Rhema team paddles for breast cancer awareness and support | Edvance Christian Schools Association
Skip to main content

Articles Archive

Rhema team paddles for breast cancer awareness and support

Written on June 25th, 2007

‘We’re trying to reflect God’s love and compassion’ says team coach

A team from Rhema Christian School was one of the 104 crews paddling dragon boats in a Peterborough breast cancer fundraiser.

The team name, Rhema Reflections, speaks to the group’s purpose, says Coach Dave Moon, also a Rhema teacher.

“We’re trying to reflect God’s love and compassion for us and for His people in our efforts to make a difference in the community for breast cancer survivors.”

Moon says the team did well both in terms of fundraising and racing times.

“We were able to contribute over $2,000 from our team alone to be part of the passing the million dollar mark for seven years of the Peterborough Dragon Boat Festival, so that was kind of cool.”

Overall, the Rhema crew did “very respectably” with its racing times as well, he says, finishing middle of the pack.

The team paddled two races, placing first in its final heat.

Moon says the latter race was a highlight of the day. “We really got things together in the second race and stayed in stroke beautifully and showed ourselves well for our own performance.”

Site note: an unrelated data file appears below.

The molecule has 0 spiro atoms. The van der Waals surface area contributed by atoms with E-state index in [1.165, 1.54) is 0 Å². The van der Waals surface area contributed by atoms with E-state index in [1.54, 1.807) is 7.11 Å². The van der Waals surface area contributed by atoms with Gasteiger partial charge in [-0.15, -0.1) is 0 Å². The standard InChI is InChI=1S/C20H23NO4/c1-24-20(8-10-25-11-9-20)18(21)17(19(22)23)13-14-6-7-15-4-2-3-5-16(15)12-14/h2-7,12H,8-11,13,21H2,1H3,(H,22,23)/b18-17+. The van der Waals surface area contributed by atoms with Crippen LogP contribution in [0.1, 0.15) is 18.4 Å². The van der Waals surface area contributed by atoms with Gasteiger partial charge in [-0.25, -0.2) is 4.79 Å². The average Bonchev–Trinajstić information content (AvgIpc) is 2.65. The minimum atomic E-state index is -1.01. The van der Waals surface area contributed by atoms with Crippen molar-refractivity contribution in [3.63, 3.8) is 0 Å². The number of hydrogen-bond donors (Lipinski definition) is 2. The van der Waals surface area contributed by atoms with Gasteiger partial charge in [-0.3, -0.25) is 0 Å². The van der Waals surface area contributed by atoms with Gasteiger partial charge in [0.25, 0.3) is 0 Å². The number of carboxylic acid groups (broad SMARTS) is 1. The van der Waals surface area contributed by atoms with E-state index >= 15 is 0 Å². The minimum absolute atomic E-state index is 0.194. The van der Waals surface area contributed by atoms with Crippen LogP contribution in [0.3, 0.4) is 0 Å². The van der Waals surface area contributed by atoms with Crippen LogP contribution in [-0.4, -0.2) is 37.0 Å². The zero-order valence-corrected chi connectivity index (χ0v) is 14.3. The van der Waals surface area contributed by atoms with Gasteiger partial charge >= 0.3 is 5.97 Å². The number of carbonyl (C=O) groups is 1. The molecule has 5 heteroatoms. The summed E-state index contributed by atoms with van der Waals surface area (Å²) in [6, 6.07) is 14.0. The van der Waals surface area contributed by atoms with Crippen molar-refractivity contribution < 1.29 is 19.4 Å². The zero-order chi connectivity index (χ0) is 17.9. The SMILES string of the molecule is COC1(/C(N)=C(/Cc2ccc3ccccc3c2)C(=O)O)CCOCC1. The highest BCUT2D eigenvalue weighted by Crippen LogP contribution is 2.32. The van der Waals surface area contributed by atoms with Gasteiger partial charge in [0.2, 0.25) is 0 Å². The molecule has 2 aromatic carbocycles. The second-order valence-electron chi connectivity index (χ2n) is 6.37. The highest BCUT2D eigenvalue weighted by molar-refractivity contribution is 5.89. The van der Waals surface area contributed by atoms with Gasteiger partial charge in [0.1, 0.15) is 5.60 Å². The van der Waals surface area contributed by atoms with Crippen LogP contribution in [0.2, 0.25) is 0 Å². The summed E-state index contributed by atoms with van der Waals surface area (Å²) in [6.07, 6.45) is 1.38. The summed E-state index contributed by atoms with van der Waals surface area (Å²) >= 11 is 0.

He was also moved by the final event when the breast cancer survivor teams, 12 of them this year, gathered. The names of the team members who have passed away were read and pink carnations tossed in the water.

“It was a really beautiful time,” says Moon. “It reminds you of why you’re doing it all, that it’s not just a big picnic, it’s for these folks and so there won’t be quite so many names on those lists in years to come.”

More than $177,000 was raised in this year’s Peterborough Dragon Boat Festival, bringing the seven-year tally to over one million dollars.

Funds raised go to the Peterborough Regional Health Centre for the purchase of a new type of equipment, digital mammography units. These units are able to detect smaller cancers, which helps people move onto life-saving treatment more quickly.